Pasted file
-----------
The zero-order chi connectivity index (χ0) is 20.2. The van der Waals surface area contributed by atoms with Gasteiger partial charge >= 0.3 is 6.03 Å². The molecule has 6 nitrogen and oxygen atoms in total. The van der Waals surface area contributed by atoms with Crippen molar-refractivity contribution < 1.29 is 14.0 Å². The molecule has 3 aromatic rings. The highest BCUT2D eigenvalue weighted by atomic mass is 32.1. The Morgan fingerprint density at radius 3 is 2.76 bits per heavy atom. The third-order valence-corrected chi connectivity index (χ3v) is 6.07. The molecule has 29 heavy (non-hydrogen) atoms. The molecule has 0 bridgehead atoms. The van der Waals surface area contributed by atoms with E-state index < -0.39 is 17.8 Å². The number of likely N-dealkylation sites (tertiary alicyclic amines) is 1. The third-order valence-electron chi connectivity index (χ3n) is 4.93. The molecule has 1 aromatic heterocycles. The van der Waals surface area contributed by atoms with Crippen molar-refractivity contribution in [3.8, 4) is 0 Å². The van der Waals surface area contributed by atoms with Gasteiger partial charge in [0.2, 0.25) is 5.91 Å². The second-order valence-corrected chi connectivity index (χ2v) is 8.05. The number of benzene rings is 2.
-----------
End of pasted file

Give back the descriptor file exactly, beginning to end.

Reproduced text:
The zero-order chi connectivity index (χ0) is 20.2. The van der Waals surface area contributed by atoms with Gasteiger partial charge >= 0.3 is 6.03 Å². The molecule has 6 nitrogen and oxygen atoms in total. The van der Waals surface area contributed by atoms with Crippen molar-refractivity contribution < 1.29 is 14.0 Å². The molecule has 3 aromatic rings. The highest BCUT2D eigenvalue weighted by atomic mass is 32.1. The Morgan fingerprint density at radius 3 is 2.76 bits per heavy atom. The third-order valence-corrected chi connectivity index (χ3v) is 6.07. The molecule has 29 heavy (non-hydrogen) atoms. The molecule has 0 bridgehead atoms. The van der Waals surface area contributed by atoms with E-state index < -0.39 is 17.8 Å². The number of likely N-dealkylation sites (tertiary alicyclic amines) is 1. The third-order valence-electron chi connectivity index (χ3n) is 4.93. The molecule has 1 aromatic heterocycles. The van der Waals surface area contributed by atoms with Crippen molar-refractivity contribution in [3.8, 4) is 0 Å². The van der Waals surface area contributed by atoms with Gasteiger partial charge in [0.2, 0.25) is 5.91 Å². The second-order valence-corrected chi connectivity index (χ2v) is 8.05. The number of benzene rings is 2.